Nobody expects to flip the light switch or turn on the tap to be greeted with a faint flicker or a dirty dribble. We assume that electricity, water, gas and phone calls will be instantly available, brought to us by some unfathomable apparatus and paid for at the point of use.
Now the same is happening to computing power. Grid computing promises to create vast supercomputers which will run applications in the most efficient way for the user. The grid decides on the best place or places to run an application, parcels it up into bite-sized chunks, farms this out to hardware with spare capacity, gathers the results and passes them back to the user.
A bank’s credit-risk analysis could be parceled up and processed by an array of blade servers in Stevenage, some lightly-used graphics work-stations in Swansea and the odd corner of a mainframe in Stirling, with the data stored... Well, why should the bank care where it’s stored, if the results come back twice as fast as from its conventional system and the transaction costs half as much?
“The key test is that the complexity should be hidden,” said Alan Hartwell, vice-president of marketing at Oracle, a leading light in grid software development.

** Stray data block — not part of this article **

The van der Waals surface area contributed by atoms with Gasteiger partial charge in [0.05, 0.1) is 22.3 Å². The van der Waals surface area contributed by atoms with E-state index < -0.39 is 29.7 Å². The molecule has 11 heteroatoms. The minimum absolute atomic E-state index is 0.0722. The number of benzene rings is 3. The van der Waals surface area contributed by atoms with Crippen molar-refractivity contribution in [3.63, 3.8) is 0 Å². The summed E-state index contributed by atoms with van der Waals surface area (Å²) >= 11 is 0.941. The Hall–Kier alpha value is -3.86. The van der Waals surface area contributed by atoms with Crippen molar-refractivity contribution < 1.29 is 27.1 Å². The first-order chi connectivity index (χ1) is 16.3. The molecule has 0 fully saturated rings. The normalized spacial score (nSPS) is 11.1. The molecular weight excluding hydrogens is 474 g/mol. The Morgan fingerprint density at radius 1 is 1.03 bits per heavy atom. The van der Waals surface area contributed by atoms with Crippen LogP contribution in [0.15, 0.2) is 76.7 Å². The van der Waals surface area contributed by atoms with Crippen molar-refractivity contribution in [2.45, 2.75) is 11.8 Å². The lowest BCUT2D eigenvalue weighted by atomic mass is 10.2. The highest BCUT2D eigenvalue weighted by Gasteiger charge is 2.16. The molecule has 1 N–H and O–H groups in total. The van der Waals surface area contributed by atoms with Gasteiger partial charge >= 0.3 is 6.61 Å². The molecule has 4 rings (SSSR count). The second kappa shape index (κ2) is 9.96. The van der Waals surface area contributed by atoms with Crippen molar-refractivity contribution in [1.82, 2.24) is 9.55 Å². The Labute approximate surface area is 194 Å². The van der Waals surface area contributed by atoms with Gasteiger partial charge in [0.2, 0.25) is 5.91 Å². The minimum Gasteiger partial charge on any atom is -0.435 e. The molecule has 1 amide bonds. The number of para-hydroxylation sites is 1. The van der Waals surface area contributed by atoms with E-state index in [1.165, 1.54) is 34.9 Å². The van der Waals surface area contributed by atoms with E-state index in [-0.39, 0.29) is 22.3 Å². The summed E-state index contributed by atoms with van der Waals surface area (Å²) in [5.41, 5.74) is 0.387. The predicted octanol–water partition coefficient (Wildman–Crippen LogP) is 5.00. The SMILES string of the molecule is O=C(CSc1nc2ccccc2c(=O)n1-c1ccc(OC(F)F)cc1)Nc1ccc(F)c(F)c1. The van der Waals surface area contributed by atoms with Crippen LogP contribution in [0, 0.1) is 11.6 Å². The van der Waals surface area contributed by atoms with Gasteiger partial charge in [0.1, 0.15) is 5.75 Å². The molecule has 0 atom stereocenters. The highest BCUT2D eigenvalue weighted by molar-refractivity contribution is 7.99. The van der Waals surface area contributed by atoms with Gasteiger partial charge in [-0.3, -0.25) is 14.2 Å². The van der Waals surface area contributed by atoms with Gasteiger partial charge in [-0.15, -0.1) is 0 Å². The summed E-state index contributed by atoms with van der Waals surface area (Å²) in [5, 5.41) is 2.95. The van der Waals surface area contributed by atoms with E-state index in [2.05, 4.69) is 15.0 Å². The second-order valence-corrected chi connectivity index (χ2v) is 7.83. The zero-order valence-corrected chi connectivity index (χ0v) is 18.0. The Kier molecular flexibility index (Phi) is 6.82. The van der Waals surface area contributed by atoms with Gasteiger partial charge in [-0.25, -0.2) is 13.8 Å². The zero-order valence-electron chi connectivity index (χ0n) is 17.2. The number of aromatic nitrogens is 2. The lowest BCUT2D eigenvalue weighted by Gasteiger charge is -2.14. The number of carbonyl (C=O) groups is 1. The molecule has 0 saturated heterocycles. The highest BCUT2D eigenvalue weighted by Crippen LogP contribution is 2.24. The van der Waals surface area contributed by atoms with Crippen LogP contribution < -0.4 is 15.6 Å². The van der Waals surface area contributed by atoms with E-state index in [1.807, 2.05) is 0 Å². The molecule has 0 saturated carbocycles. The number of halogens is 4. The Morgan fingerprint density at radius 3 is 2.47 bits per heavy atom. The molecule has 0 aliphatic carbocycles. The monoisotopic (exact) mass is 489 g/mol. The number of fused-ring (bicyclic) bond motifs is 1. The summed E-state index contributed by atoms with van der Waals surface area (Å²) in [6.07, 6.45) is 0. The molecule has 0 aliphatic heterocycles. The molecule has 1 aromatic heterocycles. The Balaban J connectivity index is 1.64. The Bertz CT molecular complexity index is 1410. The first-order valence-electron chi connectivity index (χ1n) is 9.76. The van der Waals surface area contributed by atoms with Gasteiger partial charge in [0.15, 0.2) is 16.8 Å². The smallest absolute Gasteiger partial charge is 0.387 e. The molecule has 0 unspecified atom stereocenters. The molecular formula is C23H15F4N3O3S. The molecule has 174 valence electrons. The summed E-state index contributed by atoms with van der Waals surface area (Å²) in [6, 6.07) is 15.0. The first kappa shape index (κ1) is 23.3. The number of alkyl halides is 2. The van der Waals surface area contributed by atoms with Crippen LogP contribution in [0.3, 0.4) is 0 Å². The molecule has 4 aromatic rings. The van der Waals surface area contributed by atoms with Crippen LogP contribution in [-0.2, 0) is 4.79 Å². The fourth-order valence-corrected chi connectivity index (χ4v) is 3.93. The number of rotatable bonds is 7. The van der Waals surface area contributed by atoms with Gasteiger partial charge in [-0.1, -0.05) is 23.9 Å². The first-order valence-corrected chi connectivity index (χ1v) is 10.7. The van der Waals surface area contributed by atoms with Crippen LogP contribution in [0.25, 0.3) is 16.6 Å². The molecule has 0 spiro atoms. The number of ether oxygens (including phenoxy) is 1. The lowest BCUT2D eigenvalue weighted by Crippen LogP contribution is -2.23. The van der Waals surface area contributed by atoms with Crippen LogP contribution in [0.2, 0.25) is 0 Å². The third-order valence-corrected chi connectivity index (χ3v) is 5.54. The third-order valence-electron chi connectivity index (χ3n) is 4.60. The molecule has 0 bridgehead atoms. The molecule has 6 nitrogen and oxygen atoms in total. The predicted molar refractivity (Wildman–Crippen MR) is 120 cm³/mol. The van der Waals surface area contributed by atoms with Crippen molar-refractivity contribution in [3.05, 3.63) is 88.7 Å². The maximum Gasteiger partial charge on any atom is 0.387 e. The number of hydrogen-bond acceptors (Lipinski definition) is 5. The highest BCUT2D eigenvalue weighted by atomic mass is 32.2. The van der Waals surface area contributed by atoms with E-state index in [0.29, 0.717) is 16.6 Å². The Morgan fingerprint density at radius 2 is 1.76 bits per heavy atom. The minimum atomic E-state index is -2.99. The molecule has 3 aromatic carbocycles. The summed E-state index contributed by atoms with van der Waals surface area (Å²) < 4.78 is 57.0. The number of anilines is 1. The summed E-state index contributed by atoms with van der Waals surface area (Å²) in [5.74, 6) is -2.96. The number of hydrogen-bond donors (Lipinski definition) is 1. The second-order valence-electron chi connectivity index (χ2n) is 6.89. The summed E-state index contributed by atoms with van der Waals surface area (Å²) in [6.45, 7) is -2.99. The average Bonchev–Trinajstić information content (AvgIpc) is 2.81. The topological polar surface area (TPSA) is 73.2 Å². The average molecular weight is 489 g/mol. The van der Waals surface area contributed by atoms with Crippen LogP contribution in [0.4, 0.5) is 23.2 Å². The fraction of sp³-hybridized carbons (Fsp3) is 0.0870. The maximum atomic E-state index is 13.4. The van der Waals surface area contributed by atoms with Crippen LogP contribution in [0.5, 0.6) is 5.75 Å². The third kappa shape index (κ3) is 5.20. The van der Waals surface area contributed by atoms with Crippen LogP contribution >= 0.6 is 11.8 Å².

The hardware could be a dedicated system which, if new, is likely to be composed of cheap, multiple microprocessors such as blade servers running Linux. Alternatively, it could be a mixture of existing mainframes, Unix servers and PC LANs, perhaps dedicated to particular systems but offering any spare capacity to the grid. For example, it could utilise a web server which sits idle at night and could help with overnight processing.
By tracking and utilising this spare capacity dynamically, the grid can achieve far more efficient use of processing and storage resources.
“Compared to the old world of mainframes and mid-range Unix servers, where system utilisation would run at 80 per cent, dedicating applications to single servers typically generates utilisation levels of only 15-20 per cent,” said Garry Owen, head of enterprise computing at Fujitsu Siemens, a member of the European Grid Alliance.
“This means users are wasting money on system capacity they never use. Grid computing can maintain utilisation at 80 per cent and more.”
In some ways, grids are a logical progression from virtualised storage, ICT outsourcing and the open systems movement. They are the final link in the chain which allows commodity and legacy hardware to be fused into a single, virtual supercomputer.
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